CRIN: the self-loathing NGO

As advocates of professional rule breaking, we believe that the we need different methods of improving the world. Charity is part of the old guard.

Of course charity and philanthropy has been responsible for changing the lives of millions across the world, but the question is rarely asked whether could be both the problem and the solution.


Veronica Yates is Director of CRIN, the Children’s Rights International Network. They call themselves a self-loathing NGO.

Last year Veronica took the radical step of rewriting the rules not only of how CRIN operated, but also taking a stand against how the whole charity sector operates.

“I looked around suddenly and thought, maybe I’m part of the problem.”

So what is exactly is wrong with charity - what rules need breaking?  

Symptoms not causes

First on the list is how charities campaign. By and large, they inform people about the symptoms of problems (war, famine, disease), but rarely do they tell you about how and why the problems exist in the first place. They encourage you to keep sending money to starving children in Yemen and turn a blind to who is fueling the civil war, or why (far too political)

Giving your spare change to the symptom is easy. Looking more critically at the system is hard. But ask yourself, are here to take the easy route?

A dependency on despair

Negative campaigning reinforces hopelessness. CRIN want to change that by carving out clear principles (their code).

“stories of despair make us feel powerless. We want to better define what is we’re righting for, rather than just repeating what it is we’re fighting against.” 

Charities are ultimately dependent on negativity in order to exist: misery is how they convince you of their purpose. But will we ever start challenging the causes of the problems from a place of pity and guilt. Charities charge their batteries on negative emotions.

Attack at the edges

Charities tend to fight the stuff we all agree is ‘bad’, as CRIN describe it “the low hanging fruits of advocacy”. In this sense they’ve moved far away from being provocateurs or real changemakers (with a few notable exceptions).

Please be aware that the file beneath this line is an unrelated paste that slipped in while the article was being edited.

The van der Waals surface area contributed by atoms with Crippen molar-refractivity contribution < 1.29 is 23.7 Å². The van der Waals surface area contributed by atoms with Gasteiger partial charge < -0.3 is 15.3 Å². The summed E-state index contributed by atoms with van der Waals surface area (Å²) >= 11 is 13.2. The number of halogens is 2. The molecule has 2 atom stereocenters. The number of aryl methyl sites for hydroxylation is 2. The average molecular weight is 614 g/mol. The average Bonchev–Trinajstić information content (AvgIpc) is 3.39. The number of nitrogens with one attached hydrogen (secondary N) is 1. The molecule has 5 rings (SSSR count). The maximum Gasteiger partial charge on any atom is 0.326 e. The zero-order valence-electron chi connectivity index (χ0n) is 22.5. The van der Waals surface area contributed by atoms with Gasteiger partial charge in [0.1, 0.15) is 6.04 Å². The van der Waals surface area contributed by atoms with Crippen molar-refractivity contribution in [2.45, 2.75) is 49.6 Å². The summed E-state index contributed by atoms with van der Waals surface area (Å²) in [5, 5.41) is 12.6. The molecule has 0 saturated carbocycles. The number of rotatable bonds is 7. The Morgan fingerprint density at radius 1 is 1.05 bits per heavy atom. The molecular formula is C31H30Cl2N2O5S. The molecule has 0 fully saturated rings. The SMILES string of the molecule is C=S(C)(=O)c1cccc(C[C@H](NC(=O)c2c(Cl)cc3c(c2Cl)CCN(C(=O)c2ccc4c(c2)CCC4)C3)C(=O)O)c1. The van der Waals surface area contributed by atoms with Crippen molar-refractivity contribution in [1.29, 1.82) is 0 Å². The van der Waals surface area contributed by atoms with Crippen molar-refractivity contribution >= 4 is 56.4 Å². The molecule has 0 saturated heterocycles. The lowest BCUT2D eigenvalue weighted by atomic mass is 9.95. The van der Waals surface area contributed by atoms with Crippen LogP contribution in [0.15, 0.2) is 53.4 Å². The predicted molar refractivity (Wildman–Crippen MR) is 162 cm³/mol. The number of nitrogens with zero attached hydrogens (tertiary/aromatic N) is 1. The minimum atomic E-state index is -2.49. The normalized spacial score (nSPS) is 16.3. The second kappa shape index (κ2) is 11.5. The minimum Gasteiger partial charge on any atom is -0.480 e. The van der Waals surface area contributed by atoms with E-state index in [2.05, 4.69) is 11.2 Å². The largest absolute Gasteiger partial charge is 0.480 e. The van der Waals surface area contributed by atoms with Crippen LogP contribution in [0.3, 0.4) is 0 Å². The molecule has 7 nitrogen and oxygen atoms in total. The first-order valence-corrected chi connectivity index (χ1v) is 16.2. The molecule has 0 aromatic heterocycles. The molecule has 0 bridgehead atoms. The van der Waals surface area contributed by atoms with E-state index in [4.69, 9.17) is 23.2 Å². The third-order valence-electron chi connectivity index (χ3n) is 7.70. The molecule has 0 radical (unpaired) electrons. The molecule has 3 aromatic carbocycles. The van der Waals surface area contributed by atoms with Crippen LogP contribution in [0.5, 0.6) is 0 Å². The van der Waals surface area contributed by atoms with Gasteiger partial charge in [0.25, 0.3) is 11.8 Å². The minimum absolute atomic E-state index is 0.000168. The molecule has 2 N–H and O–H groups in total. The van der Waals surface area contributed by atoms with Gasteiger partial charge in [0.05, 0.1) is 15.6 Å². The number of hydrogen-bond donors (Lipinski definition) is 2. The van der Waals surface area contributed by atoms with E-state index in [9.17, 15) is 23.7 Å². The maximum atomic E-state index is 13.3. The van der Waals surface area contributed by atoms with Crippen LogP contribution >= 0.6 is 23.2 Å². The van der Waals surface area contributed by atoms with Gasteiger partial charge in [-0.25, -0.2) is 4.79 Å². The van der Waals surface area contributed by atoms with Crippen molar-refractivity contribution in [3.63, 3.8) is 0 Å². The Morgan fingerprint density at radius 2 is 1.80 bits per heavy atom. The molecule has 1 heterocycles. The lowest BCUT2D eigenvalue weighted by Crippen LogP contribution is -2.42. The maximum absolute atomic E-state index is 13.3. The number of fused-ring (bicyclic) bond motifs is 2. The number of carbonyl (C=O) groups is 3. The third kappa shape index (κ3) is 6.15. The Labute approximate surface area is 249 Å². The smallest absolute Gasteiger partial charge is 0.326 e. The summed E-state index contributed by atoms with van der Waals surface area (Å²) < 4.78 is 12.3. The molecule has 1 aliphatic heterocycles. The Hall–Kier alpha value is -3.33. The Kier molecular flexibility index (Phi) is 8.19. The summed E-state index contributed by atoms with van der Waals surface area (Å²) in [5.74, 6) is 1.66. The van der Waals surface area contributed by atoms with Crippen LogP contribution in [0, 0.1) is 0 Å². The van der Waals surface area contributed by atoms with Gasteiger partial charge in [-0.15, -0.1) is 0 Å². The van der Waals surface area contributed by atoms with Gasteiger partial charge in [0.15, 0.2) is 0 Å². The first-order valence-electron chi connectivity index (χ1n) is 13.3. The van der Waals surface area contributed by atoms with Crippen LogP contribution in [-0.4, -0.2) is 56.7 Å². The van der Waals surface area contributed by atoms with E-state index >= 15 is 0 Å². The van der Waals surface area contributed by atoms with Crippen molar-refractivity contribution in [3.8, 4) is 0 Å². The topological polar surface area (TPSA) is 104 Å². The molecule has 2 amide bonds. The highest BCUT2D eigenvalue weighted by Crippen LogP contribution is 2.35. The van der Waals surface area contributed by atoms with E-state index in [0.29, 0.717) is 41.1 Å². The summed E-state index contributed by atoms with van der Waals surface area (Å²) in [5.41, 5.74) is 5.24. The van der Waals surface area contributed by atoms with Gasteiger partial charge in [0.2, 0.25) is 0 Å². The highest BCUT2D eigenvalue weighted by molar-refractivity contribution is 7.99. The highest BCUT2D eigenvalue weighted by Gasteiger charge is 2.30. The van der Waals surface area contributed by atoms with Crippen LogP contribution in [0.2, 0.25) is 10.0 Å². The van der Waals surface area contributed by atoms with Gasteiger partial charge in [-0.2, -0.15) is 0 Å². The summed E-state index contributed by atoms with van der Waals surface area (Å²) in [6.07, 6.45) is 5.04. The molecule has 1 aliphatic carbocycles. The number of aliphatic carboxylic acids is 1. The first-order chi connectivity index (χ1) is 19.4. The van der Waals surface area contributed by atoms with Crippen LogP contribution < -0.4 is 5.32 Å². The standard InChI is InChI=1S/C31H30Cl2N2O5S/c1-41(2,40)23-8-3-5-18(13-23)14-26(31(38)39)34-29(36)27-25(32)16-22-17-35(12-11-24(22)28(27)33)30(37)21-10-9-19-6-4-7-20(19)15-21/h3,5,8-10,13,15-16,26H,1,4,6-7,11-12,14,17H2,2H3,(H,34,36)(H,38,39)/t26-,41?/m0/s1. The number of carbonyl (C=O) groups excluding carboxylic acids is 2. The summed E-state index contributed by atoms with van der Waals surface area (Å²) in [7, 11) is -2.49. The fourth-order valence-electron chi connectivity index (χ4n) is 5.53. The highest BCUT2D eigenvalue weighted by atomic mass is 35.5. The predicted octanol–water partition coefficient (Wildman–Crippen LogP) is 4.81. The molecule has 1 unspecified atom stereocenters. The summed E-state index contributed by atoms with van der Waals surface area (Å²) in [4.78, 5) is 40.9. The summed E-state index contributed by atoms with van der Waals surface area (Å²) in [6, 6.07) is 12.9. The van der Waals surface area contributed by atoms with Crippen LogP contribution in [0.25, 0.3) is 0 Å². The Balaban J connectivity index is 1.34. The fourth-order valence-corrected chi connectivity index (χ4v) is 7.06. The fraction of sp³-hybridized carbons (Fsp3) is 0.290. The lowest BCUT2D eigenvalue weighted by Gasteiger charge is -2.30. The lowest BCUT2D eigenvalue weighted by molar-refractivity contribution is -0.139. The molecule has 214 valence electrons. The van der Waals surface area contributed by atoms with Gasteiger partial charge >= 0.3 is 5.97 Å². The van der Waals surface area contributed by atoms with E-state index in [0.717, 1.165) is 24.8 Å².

CRIN are actively trying to break this norm in their own field, children’s rights, by fielding some more controversial campaigns. Their 2018 report outlines their intention to challenge the exclusion of children from voting, their participation in the legal system and the bodily integrity of children (including looking at things like virginity testing, routine male circumcision and forced steralisation of children with learning disabilities).

Subjects most charities wouldn’t touch with a barge pole. But CRIN understand that attacking at the edges in order to absolutely necessary to influence the mainstream.

Language matters

NGOs produce large volumes of content in the hope of winning support. Yet on closer inspection little attention is paid to how language is used. CRIN highlights a couple of the problems with NGO language:

  • Impotence: language has become flaky across the board. In a recent study of the most commonly used words at the UN Security Council strong sounding words such as “demands” and “warnings” have been used less and less frequently.

  • Clarity: jargon is a problem everywhere, but there is a special kind of jargon that exists in the think tank/NGO space. If you read a paragraph with two many phrases that require a second or third read (e.g. this framework requires leveraging more resource, and identifying synergies with partners). The result is cognitive overload and you’ve lost your audience.

Pragmatism over principles

Charities too often succumb to what’s realistic, rather than what is just, but CRIN argue -

“Perfection is a tough standard to meet, and setting a goal based on what seems realistic rather than principled can have a seductive allure. Yet a trap lies in caving in to pragmatism, and chasing short-term goals: if we lose sight of the ultimate change we want to see how can we ensure our pragmatic steps will get us there?”